Take the 2-minute tour ×
Unix & Linux Stack Exchange is a question and answer site for users of Linux, FreeBSD and other Un*x-like operating systems.. It's 100% free, no registration required.

I'm new into C++ programming and I have a very basic question. I've noticed that when I return -1 in C++ program and then check the exit status, I get 255. Why is that?

The code is the most basic:

int main()
    {
        return -1;
    }

Then, after running the compiled code:

echo $?
255
share|improve this question

2 Answers 2

up vote 13 down vote accepted

Because in UNIX/POSIX, the exit code of a program is defined to be an unsigned 8-bit value. Converting -1 to unsigned 8-bit gives 255.

Edit to add:

To give more detail: the wait*() family of system calls in UNIX encode the result of a process into a single 32bit integer. The 32 bits of that result are further broken up to provide information such as whether the process dumped core, exited due to a signal (and which one), etc. Of that 32 bits, only 8 are reserved for the exit code of the process and those are interpreted as an unsigned value.

The fork/exec/wait model of UNIX/POSIX is one of its very oldest and most deeply embedded features; if you were designing a new operating system today you might do something different (at least use 64 bits :-)).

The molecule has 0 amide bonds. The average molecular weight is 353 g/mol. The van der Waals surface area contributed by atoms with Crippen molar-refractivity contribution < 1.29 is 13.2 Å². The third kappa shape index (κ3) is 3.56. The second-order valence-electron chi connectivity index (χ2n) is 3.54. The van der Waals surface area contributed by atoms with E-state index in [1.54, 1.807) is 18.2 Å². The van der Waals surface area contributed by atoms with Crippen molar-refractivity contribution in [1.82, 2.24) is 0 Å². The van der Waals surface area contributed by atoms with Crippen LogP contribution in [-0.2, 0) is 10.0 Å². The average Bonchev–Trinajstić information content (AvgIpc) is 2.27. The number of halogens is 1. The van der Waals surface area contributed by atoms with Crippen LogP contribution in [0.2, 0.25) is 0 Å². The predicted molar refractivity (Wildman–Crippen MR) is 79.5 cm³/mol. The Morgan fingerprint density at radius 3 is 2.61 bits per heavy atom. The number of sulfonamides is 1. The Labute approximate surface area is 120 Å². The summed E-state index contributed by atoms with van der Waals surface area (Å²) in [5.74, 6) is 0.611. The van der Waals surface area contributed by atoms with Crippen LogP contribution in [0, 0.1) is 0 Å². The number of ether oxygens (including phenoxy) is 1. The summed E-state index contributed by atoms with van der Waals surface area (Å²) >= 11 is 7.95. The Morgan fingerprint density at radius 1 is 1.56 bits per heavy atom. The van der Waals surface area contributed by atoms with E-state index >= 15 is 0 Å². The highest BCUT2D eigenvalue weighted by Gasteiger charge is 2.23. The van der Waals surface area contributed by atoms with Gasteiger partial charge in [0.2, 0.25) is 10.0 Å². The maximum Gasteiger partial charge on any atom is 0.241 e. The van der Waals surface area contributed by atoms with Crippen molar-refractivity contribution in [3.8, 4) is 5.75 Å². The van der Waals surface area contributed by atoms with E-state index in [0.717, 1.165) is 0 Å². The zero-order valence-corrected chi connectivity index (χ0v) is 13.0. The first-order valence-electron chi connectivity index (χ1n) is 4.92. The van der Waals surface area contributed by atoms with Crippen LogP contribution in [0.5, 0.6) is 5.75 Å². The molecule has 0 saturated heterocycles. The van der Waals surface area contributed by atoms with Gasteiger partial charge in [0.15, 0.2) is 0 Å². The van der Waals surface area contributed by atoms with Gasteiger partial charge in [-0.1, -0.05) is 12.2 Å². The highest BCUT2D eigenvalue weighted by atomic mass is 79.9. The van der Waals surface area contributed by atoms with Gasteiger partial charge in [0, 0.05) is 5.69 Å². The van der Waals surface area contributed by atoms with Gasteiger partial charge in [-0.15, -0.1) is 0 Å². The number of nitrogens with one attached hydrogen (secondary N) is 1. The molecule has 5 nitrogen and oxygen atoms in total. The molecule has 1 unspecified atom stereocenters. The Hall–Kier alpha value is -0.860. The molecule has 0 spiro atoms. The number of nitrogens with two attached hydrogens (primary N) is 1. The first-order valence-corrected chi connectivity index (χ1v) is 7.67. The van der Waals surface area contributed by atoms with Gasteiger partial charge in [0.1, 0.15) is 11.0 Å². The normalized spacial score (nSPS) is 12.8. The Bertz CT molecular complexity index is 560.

On the other hand, practically speaking is it really useful to have >255 exit codes? I doubt it. If you really wanted something more powerful I'd suggest that you'd switch to an "exit string", instead of a numeric exit code with a wider range.

share|improve this answer
    
Nice edit. Thanks for that additional information. –  uther May 4 '12 at 17:06
    
Thank you for your detailed answer! –  Eugene S May 4 '12 at 20:15

To quote from bash man page on EXIT STATUS

The exit status of an executed command is the value returned by the waitpid system call or equivalent function. Exit statuses fall between 0 and 255, though, as explained below, the shell may use values above 125 specially. Exit statuses from shell builtins and compound commands are also limited to this range. Under certain circumstances, the shell will use special values to indicate specific failure modes.

So it caps it to that range, I'm actually as surprised as you are.

From the waitpid (2) man page:

WEXITSTATUS(status)

returns the exit status of the child. This consists of the least significant 8 bits of the status argument that the child specified in a call to exit(3) or _exit(2) or as the argument for a return statement in main(). This macro should only be employed if WIFEXITED returned true.

share|improve this answer

Your Answer

 
discard

By posting your answer, you agree to the privacy policy and terms of service.

Not the answer you're looking for? Browse other questions tagged or ask your own question.